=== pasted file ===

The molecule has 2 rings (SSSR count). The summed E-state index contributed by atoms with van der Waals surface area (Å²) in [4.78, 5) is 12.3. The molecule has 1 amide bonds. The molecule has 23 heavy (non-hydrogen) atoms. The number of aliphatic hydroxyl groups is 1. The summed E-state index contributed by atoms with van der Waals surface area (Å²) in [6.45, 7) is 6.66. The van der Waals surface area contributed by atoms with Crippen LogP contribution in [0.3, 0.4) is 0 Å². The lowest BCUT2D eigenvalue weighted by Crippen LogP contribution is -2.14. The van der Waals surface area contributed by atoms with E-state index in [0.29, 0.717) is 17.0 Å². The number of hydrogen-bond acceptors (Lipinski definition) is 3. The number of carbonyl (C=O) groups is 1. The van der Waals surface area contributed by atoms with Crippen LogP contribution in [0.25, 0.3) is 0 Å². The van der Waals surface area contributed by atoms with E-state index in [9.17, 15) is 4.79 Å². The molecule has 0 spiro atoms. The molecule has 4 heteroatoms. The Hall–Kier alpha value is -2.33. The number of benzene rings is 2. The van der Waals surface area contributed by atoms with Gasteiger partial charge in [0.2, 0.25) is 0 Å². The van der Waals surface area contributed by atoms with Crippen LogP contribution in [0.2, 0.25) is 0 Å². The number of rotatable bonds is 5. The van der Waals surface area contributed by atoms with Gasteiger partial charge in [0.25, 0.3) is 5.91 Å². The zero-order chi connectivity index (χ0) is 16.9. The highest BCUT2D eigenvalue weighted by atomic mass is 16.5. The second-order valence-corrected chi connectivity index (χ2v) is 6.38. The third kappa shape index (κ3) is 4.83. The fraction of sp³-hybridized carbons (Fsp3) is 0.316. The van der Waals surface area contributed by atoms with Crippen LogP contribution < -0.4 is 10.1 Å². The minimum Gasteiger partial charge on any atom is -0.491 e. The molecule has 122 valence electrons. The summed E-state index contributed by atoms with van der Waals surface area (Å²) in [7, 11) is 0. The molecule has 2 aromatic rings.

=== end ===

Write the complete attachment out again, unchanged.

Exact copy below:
The molecule has 2 rings (SSSR count). The summed E-state index contributed by atoms with van der Waals surface area (Å²) in [4.78, 5) is 12.3. The molecule has 1 amide bonds. The molecule has 23 heavy (non-hydrogen) atoms. The number of aliphatic hydroxyl groups is 1. The summed E-state index contributed by atoms with van der Waals surface area (Å²) in [6.45, 7) is 6.66. The van der Waals surface area contributed by atoms with Crippen LogP contribution in [0.3, 0.4) is 0 Å². The lowest BCUT2D eigenvalue weighted by Crippen LogP contribution is -2.14. The van der Waals surface area contributed by atoms with E-state index in [0.29, 0.717) is 17.0 Å². The number of hydrogen-bond acceptors (Lipinski definition) is 3. The number of carbonyl (C=O) groups is 1. The van der Waals surface area contributed by atoms with Crippen LogP contribution in [0.25, 0.3) is 0 Å². The van der Waals surface area contributed by atoms with E-state index in [9.17, 15) is 4.79 Å². The molecule has 0 spiro atoms. The molecule has 4 heteroatoms. The Hall–Kier alpha value is -2.33. The number of benzene rings is 2. The van der Waals surface area contributed by atoms with Gasteiger partial charge in [0.2, 0.25) is 0 Å². The van der Waals surface area contributed by atoms with Crippen LogP contribution in [0.2, 0.25) is 0 Å². The number of rotatable bonds is 5. The van der Waals surface area contributed by atoms with Gasteiger partial charge in [0.25, 0.3) is 5.91 Å². The zero-order chi connectivity index (χ0) is 16.9. The highest BCUT2D eigenvalue weighted by atomic mass is 16.5. The second-order valence-corrected chi connectivity index (χ2v) is 6.38. The third kappa shape index (κ3) is 4.83. The fraction of sp³-hybridized carbons (Fsp3) is 0.316. The van der Waals surface area contributed by atoms with Crippen LogP contribution < -0.4 is 10.1 Å². The minimum Gasteiger partial charge on any atom is -0.491 e. The molecule has 122 valence electrons. The summed E-state index contributed by atoms with van der Waals surface area (Å²) in [7, 11) is 0. The molecule has 2 aromatic rings.